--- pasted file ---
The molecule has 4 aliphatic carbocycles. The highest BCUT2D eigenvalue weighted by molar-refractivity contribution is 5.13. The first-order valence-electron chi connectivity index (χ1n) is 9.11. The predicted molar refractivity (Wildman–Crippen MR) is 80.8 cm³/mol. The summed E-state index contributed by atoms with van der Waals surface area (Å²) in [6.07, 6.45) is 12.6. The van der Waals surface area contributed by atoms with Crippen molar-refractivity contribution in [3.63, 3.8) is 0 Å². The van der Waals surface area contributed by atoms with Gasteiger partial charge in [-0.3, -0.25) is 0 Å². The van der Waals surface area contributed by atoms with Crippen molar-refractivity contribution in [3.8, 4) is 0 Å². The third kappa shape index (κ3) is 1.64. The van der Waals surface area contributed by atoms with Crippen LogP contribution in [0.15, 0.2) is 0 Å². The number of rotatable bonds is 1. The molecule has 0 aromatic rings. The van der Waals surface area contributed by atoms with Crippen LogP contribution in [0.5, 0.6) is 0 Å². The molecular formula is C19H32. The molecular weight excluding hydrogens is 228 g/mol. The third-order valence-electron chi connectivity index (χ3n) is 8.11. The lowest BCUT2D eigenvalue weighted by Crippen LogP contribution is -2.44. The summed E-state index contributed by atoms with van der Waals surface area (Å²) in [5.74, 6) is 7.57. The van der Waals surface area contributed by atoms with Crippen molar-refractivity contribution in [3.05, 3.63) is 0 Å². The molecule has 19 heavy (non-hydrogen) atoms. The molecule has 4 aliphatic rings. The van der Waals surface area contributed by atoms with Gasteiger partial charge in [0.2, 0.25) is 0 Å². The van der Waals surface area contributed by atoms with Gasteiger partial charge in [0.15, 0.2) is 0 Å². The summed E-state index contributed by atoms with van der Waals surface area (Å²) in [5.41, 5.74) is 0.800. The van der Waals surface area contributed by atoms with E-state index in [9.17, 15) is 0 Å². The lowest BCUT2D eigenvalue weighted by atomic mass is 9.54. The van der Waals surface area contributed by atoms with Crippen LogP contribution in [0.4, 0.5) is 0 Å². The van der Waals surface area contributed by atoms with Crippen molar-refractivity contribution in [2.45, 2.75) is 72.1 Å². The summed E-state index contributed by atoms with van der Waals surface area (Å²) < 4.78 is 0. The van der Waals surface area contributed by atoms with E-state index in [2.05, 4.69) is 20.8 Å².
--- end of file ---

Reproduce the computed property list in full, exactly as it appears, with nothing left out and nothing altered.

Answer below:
The molecule has 4 aliphatic carbocycles. The highest BCUT2D eigenvalue weighted by molar-refractivity contribution is 5.13. The first-order valence-electron chi connectivity index (χ1n) is 9.11. The predicted molar refractivity (Wildman–Crippen MR) is 80.8 cm³/mol. The summed E-state index contributed by atoms with van der Waals surface area (Å²) in [6.07, 6.45) is 12.6. The van der Waals surface area contributed by atoms with Crippen molar-refractivity contribution in [3.63, 3.8) is 0 Å². The van der Waals surface area contributed by atoms with Gasteiger partial charge in [-0.3, -0.25) is 0 Å². The van der Waals surface area contributed by atoms with Crippen molar-refractivity contribution in [3.8, 4) is 0 Å². The third kappa shape index (κ3) is 1.64. The van der Waals surface area contributed by atoms with Crippen LogP contribution in [0.15, 0.2) is 0 Å². The number of rotatable bonds is 1. The molecule has 0 aromatic rings. The van der Waals surface area contributed by atoms with Crippen LogP contribution in [0.5, 0.6) is 0 Å². The molecular formula is C19H32. The molecular weight excluding hydrogens is 228 g/mol. The third-order valence-electron chi connectivity index (χ3n) is 8.11. The lowest BCUT2D eigenvalue weighted by Crippen LogP contribution is -2.44. The summed E-state index contributed by atoms with van der Waals surface area (Å²) in [5.74, 6) is 7.57. The van der Waals surface area contributed by atoms with Crippen molar-refractivity contribution in [3.05, 3.63) is 0 Å². The molecule has 19 heavy (non-hydrogen) atoms. The molecule has 4 aliphatic rings. The van der Waals surface area contributed by atoms with Gasteiger partial charge in [0.2, 0.25) is 0 Å². The van der Waals surface area contributed by atoms with Gasteiger partial charge in [0.15, 0.2) is 0 Å². The summed E-state index contributed by atoms with van der Waals surface area (Å²) in [5.41, 5.74) is 0.800. The van der Waals surface area contributed by atoms with E-state index in [9.17, 15) is 0 Å². The lowest BCUT2D eigenvalue weighted by atomic mass is 9.54. The van der Waals surface area contributed by atoms with Crippen LogP contribution in [0.4, 0.5) is 0 Å². The van der Waals surface area contributed by atoms with Crippen molar-refractivity contribution in [2.45, 2.75) is 72.1 Å². The summed E-state index contributed by atoms with van der Waals surface area (Å²) < 4.78 is 0. The van der Waals surface area contributed by atoms with E-state index in [2.05, 4.69) is 20.8 Å².